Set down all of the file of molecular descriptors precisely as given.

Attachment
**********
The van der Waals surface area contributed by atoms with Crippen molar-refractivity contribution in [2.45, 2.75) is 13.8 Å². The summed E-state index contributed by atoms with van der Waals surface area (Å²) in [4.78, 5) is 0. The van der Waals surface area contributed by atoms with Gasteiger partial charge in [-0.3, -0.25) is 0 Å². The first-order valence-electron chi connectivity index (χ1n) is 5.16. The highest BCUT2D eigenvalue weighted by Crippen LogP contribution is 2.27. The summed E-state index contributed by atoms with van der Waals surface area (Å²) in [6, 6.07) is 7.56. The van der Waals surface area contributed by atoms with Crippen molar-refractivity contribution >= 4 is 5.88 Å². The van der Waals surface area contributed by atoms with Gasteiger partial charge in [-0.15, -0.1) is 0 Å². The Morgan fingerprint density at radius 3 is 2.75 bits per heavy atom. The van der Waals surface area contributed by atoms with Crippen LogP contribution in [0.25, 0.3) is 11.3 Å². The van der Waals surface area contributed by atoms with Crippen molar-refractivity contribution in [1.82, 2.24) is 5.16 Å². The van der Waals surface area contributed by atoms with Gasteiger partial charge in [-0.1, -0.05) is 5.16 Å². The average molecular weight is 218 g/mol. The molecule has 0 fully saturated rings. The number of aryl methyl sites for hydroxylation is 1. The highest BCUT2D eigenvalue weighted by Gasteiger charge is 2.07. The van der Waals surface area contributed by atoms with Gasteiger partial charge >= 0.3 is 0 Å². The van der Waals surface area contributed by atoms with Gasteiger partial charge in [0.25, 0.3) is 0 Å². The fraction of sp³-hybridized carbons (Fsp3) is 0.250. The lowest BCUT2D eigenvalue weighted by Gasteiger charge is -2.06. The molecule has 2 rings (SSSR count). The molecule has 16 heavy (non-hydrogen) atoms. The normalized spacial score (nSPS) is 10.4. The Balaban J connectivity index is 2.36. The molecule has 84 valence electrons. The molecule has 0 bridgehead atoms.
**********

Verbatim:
The van der Waals surface area contributed by atoms with Crippen molar-refractivity contribution in [2.45, 2.75) is 13.8 Å². The summed E-state index contributed by atoms with van der Waals surface area (Å²) in [4.78, 5) is 0. The van der Waals surface area contributed by atoms with Gasteiger partial charge in [-0.3, -0.25) is 0 Å². The first-order valence-electron chi connectivity index (χ1n) is 5.16. The highest BCUT2D eigenvalue weighted by Crippen LogP contribution is 2.27. The summed E-state index contributed by atoms with van der Waals surface area (Å²) in [6, 6.07) is 7.56. The van der Waals surface area contributed by atoms with Crippen molar-refractivity contribution >= 4 is 5.88 Å². The van der Waals surface area contributed by atoms with Gasteiger partial charge in [-0.15, -0.1) is 0 Å². The Morgan fingerprint density at radius 3 is 2.75 bits per heavy atom. The van der Waals surface area contributed by atoms with Crippen LogP contribution in [0.25, 0.3) is 11.3 Å². The van der Waals surface area contributed by atoms with Crippen molar-refractivity contribution in [1.82, 2.24) is 5.16 Å². The van der Waals surface area contributed by atoms with Gasteiger partial charge in [-0.1, -0.05) is 5.16 Å². The average molecular weight is 218 g/mol. The molecule has 0 fully saturated rings. The number of aryl methyl sites for hydroxylation is 1. The highest BCUT2D eigenvalue weighted by Gasteiger charge is 2.07. The van der Waals surface area contributed by atoms with Gasteiger partial charge >= 0.3 is 0 Å². The van der Waals surface area contributed by atoms with Gasteiger partial charge in [0.25, 0.3) is 0 Å². The fraction of sp³-hybridized carbons (Fsp3) is 0.250. The lowest BCUT2D eigenvalue weighted by Gasteiger charge is -2.06. The molecule has 2 rings (SSSR count). The molecule has 16 heavy (non-hydrogen) atoms. The normalized spacial score (nSPS) is 10.4. The Balaban J connectivity index is 2.36. The molecule has 84 valence electrons. The molecule has 0 bridgehead atoms.